The Metropolitan Opera, across Lincoln Center's plaza, was stupid. It was stodgy. It was fat, old people with fat, old money. At the New York State Theater you saw hot guys in full leather gabbing about Bev's Violetta in La traviata, or Samuel Ramey's naked chest in Boito's Mefistofeles. You met your friends there at intermission, sometimes a dozen of them. There were no cellphones, so you talked to people. Opera was high art that sometimes dickered with the dirt, but it had to remain high. It was where kings and the common people mixed, under the eyes of Phoebus Apollo, god of light and music. That was what made opera so spectacular: You completely forgot yourself in its magic. It took you to that white-light-post-orgasmic place that bypassed most of the brain but still, strangely enough, came through the intellect. New York City Opera tried to expand it. Push it. Years before the Met went experimental, they did a Traviata where Violetta, the courtesan with a heart of gold, dies of AIDS.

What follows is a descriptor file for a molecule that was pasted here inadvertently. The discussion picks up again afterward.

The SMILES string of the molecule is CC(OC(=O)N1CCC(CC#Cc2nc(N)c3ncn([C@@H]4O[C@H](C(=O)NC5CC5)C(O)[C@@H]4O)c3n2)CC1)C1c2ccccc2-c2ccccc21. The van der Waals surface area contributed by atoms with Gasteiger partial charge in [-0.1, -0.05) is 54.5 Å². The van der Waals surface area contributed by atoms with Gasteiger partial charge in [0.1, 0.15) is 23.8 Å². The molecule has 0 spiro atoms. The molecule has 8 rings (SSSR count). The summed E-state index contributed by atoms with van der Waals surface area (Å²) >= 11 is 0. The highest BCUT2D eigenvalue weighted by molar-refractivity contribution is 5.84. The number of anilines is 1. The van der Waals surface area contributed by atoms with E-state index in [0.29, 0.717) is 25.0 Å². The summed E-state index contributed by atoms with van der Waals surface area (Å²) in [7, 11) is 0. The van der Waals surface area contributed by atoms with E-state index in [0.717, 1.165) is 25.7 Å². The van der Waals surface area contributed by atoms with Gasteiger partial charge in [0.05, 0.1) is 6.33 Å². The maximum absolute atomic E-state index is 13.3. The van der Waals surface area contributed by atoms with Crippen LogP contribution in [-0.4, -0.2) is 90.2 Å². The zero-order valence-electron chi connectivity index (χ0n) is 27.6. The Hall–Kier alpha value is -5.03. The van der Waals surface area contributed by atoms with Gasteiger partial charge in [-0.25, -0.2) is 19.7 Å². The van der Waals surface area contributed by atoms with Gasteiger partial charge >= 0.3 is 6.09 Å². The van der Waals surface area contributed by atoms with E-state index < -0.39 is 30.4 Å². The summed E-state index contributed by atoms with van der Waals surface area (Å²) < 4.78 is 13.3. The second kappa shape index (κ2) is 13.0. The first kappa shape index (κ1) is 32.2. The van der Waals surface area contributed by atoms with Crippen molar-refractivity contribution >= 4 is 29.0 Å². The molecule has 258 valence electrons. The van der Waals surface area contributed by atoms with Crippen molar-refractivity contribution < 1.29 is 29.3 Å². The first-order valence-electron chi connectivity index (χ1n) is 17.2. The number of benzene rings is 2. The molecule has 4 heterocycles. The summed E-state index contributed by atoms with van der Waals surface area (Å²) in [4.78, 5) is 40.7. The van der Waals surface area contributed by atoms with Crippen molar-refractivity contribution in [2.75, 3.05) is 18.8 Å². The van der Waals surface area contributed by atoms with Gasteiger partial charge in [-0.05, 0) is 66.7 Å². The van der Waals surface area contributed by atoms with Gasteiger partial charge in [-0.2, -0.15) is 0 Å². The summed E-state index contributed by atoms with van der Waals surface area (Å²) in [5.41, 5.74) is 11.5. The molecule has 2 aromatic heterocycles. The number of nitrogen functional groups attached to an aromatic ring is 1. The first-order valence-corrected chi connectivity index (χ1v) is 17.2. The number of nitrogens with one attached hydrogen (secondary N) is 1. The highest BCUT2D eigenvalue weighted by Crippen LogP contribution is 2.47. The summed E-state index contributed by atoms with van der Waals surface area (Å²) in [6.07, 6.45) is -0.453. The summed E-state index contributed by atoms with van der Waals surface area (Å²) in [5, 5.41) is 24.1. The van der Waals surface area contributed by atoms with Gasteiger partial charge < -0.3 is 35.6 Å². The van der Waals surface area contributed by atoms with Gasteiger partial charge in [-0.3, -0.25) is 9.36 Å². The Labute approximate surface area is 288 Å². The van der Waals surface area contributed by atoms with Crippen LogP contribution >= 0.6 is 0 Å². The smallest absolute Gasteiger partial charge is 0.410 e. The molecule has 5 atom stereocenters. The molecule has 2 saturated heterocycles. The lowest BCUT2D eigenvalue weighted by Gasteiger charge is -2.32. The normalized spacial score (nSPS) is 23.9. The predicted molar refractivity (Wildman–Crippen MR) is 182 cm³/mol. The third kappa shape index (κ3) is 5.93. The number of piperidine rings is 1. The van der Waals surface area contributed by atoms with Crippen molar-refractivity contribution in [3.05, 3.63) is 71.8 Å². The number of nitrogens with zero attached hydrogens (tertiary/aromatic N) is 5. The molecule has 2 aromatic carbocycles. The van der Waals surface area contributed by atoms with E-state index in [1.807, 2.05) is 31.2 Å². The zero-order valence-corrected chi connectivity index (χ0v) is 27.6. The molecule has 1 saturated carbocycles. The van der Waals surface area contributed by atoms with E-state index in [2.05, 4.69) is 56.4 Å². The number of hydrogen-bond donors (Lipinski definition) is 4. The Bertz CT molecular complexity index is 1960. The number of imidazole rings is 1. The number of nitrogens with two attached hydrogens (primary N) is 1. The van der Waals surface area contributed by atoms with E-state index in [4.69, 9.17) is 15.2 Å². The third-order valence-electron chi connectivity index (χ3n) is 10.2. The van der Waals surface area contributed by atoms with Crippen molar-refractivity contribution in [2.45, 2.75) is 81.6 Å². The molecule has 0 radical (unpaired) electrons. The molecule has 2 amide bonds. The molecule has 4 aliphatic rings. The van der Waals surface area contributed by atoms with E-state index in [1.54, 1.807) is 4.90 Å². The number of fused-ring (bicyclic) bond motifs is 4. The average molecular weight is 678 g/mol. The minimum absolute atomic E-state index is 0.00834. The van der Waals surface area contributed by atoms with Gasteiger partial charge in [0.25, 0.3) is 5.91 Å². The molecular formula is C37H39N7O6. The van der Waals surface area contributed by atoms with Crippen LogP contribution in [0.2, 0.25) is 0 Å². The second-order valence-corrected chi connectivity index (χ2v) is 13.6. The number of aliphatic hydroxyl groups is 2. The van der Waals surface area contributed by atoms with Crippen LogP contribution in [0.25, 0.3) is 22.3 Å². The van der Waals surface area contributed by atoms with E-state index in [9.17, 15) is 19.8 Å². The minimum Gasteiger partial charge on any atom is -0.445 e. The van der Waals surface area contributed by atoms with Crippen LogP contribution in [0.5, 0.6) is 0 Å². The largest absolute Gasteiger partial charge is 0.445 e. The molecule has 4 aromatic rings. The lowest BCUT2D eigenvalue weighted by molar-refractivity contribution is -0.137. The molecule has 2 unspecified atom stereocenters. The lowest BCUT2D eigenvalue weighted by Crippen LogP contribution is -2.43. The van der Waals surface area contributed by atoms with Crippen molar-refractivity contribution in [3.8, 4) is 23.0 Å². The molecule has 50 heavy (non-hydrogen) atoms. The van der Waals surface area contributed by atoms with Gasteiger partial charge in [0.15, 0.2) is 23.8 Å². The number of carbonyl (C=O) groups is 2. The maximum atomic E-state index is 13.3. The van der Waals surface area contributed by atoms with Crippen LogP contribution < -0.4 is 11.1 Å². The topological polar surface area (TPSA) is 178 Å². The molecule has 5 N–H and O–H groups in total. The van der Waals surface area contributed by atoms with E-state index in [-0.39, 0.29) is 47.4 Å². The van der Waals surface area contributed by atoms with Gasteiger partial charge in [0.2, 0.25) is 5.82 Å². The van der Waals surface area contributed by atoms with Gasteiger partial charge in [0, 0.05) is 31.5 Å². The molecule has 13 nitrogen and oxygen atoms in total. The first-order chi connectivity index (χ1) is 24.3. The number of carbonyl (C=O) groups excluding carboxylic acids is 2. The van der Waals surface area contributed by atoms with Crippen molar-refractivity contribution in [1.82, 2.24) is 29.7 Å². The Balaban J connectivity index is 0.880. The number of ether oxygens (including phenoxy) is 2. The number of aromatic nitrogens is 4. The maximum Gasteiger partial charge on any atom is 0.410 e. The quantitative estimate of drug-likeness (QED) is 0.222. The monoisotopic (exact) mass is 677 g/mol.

People were horrified. Opera was not supposed to do this. It was scary to the point of revolting. We were sure that we could see Apollo in tears. But we were the ones in tears. A whole generation was dying—the guys who lived for New York City Opera—and the question, never answered, was who would take their place.
Beverly Sills went to Richard Gold's funeral. I sent his mother a condolence card. She wrote me back that his whole life had been devoted to music. I remembered earlier that he had broken up with his interior decorator boyfriend because he simply did not love opera enough. Certainly New York City Opera. The boyfriend was more of an occasional, old-money-Metropolitan devotee. Richard started having symptoms early: losing weight, diarrhea. He waved it off. He told me, "Perry, the difference between us is that you are involved with the gay community, and I am involved with the music community. My world is bigger than yours."